Are there studies post 1984 replicating the results? Metastudies comparing it to the influence of other types of violence in media and desensitization to violence in general? I would never have imagined that a significant number of men (30%?!) get aroused by slashers of all things. I'd also assume that if rape is used for shock value or to make a villain particularly disgusting, it must be because it's seen as horrible, not that it makes it look less horrible. What the... ?!
I'm afraid I don't have any similar studies I've read in full on hand, but I do know one of the researchers conducting the study, Neil Malamuth, did a lot of reasearch in the same field after the 1980s study; https://scholar.google.com/citations?user=DJ7AWaoAAAAJ&hl=en

As for authors using it for shock value and show villains doing it, the sad fact is that even if the act is portrayed as evil, it's still normalizing it, and by treating it as a normal and logical consequence of male frustration, it makes it easier to blame victims for a danger people think they should have seen coming. It's similar to the quote "The death of one man is a tragedy, the death of a million is a statistic", if you've seen graphic depictions of something a dozen times, many people simply stop being shocked and disgusted by it.

And sadly, I'm not surprised so many men got aroused by Slashers, because in most such films, the victims are almost always played by conventionally attractive women and displayed in a sexual manner,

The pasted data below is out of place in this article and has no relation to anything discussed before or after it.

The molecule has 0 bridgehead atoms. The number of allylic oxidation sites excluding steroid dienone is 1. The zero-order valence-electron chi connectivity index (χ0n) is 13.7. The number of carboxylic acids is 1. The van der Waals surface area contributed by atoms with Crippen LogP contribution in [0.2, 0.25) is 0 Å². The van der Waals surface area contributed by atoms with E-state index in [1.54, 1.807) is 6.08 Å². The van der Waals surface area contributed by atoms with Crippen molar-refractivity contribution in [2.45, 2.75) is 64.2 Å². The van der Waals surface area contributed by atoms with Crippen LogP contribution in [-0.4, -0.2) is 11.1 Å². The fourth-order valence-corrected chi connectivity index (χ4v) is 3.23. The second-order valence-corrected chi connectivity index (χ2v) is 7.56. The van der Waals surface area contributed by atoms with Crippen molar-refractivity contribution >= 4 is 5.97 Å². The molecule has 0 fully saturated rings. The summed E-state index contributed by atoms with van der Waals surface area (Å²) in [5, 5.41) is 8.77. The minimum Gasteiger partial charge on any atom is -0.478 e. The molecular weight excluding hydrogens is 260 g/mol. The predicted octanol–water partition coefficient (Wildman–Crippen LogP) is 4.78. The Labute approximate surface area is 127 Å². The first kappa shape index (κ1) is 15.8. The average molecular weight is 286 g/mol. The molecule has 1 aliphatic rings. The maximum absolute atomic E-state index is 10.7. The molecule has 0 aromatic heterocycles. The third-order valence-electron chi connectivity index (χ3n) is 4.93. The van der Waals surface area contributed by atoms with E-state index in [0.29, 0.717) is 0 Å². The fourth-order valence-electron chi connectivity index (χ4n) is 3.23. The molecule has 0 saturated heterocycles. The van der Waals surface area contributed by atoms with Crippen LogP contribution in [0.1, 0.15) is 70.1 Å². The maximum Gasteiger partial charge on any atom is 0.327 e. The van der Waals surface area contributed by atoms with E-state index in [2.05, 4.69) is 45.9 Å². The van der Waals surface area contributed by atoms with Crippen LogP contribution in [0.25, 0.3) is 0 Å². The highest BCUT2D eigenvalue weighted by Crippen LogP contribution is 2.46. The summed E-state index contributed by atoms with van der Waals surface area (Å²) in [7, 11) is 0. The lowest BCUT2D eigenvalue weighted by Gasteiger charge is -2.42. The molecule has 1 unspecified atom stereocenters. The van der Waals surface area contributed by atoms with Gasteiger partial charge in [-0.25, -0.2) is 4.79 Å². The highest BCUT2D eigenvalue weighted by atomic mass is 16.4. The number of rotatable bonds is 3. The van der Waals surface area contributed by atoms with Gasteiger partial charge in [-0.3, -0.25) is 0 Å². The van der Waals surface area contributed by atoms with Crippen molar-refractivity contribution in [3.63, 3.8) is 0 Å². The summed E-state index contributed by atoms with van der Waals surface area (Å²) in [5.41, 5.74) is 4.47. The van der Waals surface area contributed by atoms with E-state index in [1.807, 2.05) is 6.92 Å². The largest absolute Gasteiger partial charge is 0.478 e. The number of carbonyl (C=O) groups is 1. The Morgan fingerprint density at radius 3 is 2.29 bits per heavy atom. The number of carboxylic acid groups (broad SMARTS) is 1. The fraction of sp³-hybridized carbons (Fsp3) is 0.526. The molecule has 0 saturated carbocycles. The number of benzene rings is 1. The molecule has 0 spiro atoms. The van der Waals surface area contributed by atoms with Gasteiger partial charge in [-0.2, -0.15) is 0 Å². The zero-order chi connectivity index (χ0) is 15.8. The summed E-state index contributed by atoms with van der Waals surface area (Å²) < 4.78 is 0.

and there is a study showing objectified images of women makes it harder for viewers brains to differentiate between living people and objects>:(
It's a lengthy text, but there's a short video recapping the findings.


Ali

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I don't think you can compare rape with murder/violence. No one is traumatised by an Agatha Christie, or disturbed by a Jackie Chan film. Murder can be a subject for light-hearted, lurid fun in a way that sexual crimes can't (at least, responsibly). 

The argument that rape happens in real life, and fiction should reflect that could be more persuasive, except that the refrigerator trope isn't about realistic depictions of sexual violence. It's about using the abuse of a female character as a plot device to (e.g.) establish the villainy of the bad guy and provide the male protagonist with an impetus to action. Princess Leia's slave costume couldn't be a clearer example. I'm sure there are people of all sexes and genders who love the outfit, but it's obvious the scene is inviting the viewer to be aroused by Leia's peril at least as much as to empathise with her.

It's not that these tropes make any particular film bad. It's that they demonstrate a pattern in the stories we tell. Also, avoiding these tropes doesn't necessarily place subjects off-limits. The Netflix series Unbelievable is a compelling true story about rape, and the way womens' trauma can be compounded by the police.